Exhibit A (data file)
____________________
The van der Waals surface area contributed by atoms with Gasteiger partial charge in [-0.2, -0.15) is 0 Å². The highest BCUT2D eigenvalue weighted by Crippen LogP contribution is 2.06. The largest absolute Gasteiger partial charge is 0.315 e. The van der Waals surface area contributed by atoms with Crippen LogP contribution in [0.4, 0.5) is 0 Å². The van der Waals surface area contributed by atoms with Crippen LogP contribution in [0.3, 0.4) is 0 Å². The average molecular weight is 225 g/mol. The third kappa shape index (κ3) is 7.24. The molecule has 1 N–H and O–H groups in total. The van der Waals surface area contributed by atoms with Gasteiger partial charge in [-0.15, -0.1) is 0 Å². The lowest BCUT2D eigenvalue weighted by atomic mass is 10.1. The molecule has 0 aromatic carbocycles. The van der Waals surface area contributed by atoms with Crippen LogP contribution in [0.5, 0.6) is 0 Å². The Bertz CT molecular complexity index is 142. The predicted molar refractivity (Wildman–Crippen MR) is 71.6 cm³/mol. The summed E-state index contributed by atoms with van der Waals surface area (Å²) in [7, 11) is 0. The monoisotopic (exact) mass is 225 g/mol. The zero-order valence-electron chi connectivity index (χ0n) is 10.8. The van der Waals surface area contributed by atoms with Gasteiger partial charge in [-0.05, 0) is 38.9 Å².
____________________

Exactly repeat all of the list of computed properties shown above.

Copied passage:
The van der Waals surface area contributed by atoms with Gasteiger partial charge in [-0.2, -0.15) is 0 Å². The highest BCUT2D eigenvalue weighted by Crippen LogP contribution is 2.06. The largest absolute Gasteiger partial charge is 0.315 e. The van der Waals surface area contributed by atoms with Crippen LogP contribution in [0.4, 0.5) is 0 Å². The van der Waals surface area contributed by atoms with Crippen LogP contribution in [0.3, 0.4) is 0 Å². The average molecular weight is 225 g/mol. The third kappa shape index (κ3) is 7.24. The molecule has 1 N–H and O–H groups in total. The van der Waals surface area contributed by atoms with Gasteiger partial charge in [-0.15, -0.1) is 0 Å². The lowest BCUT2D eigenvalue weighted by atomic mass is 10.1. The molecule has 0 aromatic carbocycles. The van der Waals surface area contributed by atoms with Crippen LogP contribution in [0.5, 0.6) is 0 Å². The Bertz CT molecular complexity index is 142. The predicted molar refractivity (Wildman–Crippen MR) is 71.6 cm³/mol. The summed E-state index contributed by atoms with van der Waals surface area (Å²) in [7, 11) is 0. The monoisotopic (exact) mass is 225 g/mol. The zero-order valence-electron chi connectivity index (χ0n) is 10.8. The van der Waals surface area contributed by atoms with Gasteiger partial charge in [-0.05, 0) is 38.9 Å².